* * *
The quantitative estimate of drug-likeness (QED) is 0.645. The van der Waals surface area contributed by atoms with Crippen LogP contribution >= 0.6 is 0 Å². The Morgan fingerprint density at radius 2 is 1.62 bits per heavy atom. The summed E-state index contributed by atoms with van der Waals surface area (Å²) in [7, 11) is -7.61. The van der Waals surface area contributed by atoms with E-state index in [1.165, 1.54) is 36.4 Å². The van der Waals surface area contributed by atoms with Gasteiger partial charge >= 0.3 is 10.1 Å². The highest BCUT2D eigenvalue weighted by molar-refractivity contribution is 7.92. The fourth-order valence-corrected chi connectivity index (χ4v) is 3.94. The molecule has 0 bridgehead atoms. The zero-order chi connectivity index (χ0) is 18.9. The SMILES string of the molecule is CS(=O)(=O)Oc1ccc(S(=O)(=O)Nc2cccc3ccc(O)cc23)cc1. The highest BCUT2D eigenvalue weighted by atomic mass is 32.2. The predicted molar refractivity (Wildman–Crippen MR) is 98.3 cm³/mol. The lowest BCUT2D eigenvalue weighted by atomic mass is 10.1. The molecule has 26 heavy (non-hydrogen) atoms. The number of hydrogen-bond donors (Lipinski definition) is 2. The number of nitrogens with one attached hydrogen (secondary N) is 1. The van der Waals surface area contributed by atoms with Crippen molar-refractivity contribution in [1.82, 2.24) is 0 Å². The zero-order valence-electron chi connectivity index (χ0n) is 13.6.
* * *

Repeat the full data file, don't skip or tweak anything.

The quantitative estimate of drug-likeness (QED) is 0.645. The van der Waals surface area contributed by atoms with Crippen LogP contribution >= 0.6 is 0 Å². The Morgan fingerprint density at radius 2 is 1.62 bits per heavy atom. The summed E-state index contributed by atoms with van der Waals surface area (Å²) in [7, 11) is -7.61. The van der Waals surface area contributed by atoms with E-state index in [1.165, 1.54) is 36.4 Å². The van der Waals surface area contributed by atoms with Gasteiger partial charge >= 0.3 is 10.1 Å². The highest BCUT2D eigenvalue weighted by molar-refractivity contribution is 7.92. The fourth-order valence-corrected chi connectivity index (χ4v) is 3.94. The molecule has 0 bridgehead atoms. The zero-order chi connectivity index (χ0) is 18.9. The SMILES string of the molecule is CS(=O)(=O)Oc1ccc(S(=O)(=O)Nc2cccc3ccc(O)cc23)cc1. The highest BCUT2D eigenvalue weighted by atomic mass is 32.2. The predicted molar refractivity (Wildman–Crippen MR) is 98.3 cm³/mol. The lowest BCUT2D eigenvalue weighted by atomic mass is 10.1. The molecule has 26 heavy (non-hydrogen) atoms. The number of hydrogen-bond donors (Lipinski definition) is 2. The number of nitrogens with one attached hydrogen (secondary N) is 1. The van der Waals surface area contributed by atoms with Crippen molar-refractivity contribution in [1.82, 2.24) is 0 Å². The zero-order valence-electron chi connectivity index (χ0n) is 13.6.